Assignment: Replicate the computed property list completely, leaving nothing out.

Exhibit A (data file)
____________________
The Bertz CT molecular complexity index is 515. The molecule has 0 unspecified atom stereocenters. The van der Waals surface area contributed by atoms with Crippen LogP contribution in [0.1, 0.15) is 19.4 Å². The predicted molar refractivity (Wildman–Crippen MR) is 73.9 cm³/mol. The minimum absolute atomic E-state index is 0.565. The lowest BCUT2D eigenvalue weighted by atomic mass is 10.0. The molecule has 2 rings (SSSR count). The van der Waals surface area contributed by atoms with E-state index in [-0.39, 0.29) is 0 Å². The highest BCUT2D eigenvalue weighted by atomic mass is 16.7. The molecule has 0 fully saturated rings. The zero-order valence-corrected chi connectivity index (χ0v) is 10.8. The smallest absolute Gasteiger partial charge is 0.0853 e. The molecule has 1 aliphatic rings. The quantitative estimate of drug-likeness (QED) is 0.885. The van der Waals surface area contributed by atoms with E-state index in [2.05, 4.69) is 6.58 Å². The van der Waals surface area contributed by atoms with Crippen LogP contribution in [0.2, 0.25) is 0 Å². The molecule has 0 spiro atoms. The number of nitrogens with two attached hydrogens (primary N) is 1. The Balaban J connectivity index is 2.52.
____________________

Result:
The Bertz CT molecular complexity index is 515. The molecule has 0 unspecified atom stereocenters. The van der Waals surface area contributed by atoms with Crippen LogP contribution in [0.1, 0.15) is 19.4 Å². The predicted molar refractivity (Wildman–Crippen MR) is 73.9 cm³/mol. The minimum absolute atomic E-state index is 0.565. The lowest BCUT2D eigenvalue weighted by atomic mass is 10.0. The molecule has 2 rings (SSSR count). The van der Waals surface area contributed by atoms with E-state index in [-0.39, 0.29) is 0 Å². The highest BCUT2D eigenvalue weighted by atomic mass is 16.7. The molecule has 0 fully saturated rings. The zero-order valence-corrected chi connectivity index (χ0v) is 10.8. The smallest absolute Gasteiger partial charge is 0.0853 e. The molecule has 1 aliphatic rings. The quantitative estimate of drug-likeness (QED) is 0.885. The van der Waals surface area contributed by atoms with E-state index in [2.05, 4.69) is 6.58 Å². The van der Waals surface area contributed by atoms with Crippen LogP contribution in [0.2, 0.25) is 0 Å². The molecule has 0 spiro atoms. The number of nitrogens with two attached hydrogens (primary N) is 1. The Balaban J connectivity index is 2.52.